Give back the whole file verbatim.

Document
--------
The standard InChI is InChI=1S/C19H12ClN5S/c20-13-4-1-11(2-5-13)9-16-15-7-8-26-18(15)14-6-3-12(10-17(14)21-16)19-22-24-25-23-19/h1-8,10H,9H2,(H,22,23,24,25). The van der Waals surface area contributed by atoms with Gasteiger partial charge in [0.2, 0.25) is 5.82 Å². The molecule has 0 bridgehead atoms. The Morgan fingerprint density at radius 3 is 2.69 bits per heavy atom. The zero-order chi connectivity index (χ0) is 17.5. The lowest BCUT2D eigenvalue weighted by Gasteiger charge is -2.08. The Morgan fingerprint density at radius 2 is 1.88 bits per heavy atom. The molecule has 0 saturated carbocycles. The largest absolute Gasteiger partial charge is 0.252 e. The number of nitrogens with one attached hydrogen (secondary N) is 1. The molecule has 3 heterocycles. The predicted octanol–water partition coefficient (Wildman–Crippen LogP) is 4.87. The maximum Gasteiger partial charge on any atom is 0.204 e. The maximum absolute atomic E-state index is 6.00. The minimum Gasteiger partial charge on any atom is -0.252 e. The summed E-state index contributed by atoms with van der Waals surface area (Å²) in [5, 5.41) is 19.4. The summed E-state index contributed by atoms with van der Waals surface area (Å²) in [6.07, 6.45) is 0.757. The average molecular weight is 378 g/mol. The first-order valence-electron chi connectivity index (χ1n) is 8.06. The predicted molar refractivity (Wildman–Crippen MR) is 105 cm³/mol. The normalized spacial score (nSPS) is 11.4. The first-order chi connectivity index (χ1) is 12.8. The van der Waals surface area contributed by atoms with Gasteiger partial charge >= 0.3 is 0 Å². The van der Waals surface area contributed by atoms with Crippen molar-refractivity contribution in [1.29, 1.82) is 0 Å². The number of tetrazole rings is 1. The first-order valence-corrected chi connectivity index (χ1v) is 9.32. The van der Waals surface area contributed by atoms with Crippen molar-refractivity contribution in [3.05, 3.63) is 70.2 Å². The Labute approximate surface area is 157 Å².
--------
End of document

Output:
The standard InChI is InChI=1S/C19H12ClN5S/c20-13-4-1-11(2-5-13)9-16-15-7-8-26-18(15)14-6-3-12(10-17(14)21-16)19-22-24-25-23-19/h1-8,10H,9H2,(H,22,23,24,25). The van der Waals surface area contributed by atoms with Gasteiger partial charge in [0.2, 0.25) is 5.82 Å². The molecule has 0 bridgehead atoms. The Morgan fingerprint density at radius 3 is 2.69 bits per heavy atom. The zero-order chi connectivity index (χ0) is 17.5. The lowest BCUT2D eigenvalue weighted by Gasteiger charge is -2.08. The Morgan fingerprint density at radius 2 is 1.88 bits per heavy atom. The molecule has 0 saturated carbocycles. The largest absolute Gasteiger partial charge is 0.252 e. The number of nitrogens with one attached hydrogen (secondary N) is 1. The molecule has 3 heterocycles. The predicted octanol–water partition coefficient (Wildman–Crippen LogP) is 4.87. The maximum Gasteiger partial charge on any atom is 0.204 e. The maximum absolute atomic E-state index is 6.00. The minimum Gasteiger partial charge on any atom is -0.252 e. The summed E-state index contributed by atoms with van der Waals surface area (Å²) in [5, 5.41) is 19.4. The summed E-state index contributed by atoms with van der Waals surface area (Å²) in [6.07, 6.45) is 0.757. The average molecular weight is 378 g/mol. The first-order valence-electron chi connectivity index (χ1n) is 8.06. The predicted molar refractivity (Wildman–Crippen MR) is 105 cm³/mol. The normalized spacial score (nSPS) is 11.4. The first-order chi connectivity index (χ1) is 12.8. The van der Waals surface area contributed by atoms with Gasteiger partial charge >= 0.3 is 0 Å². The van der Waals surface area contributed by atoms with Crippen molar-refractivity contribution in [1.29, 1.82) is 0 Å². The number of tetrazole rings is 1. The first-order valence-corrected chi connectivity index (χ1v) is 9.32. The van der Waals surface area contributed by atoms with Crippen molar-refractivity contribution in [3.05, 3.63) is 70.2 Å². The Labute approximate surface area is 157 Å².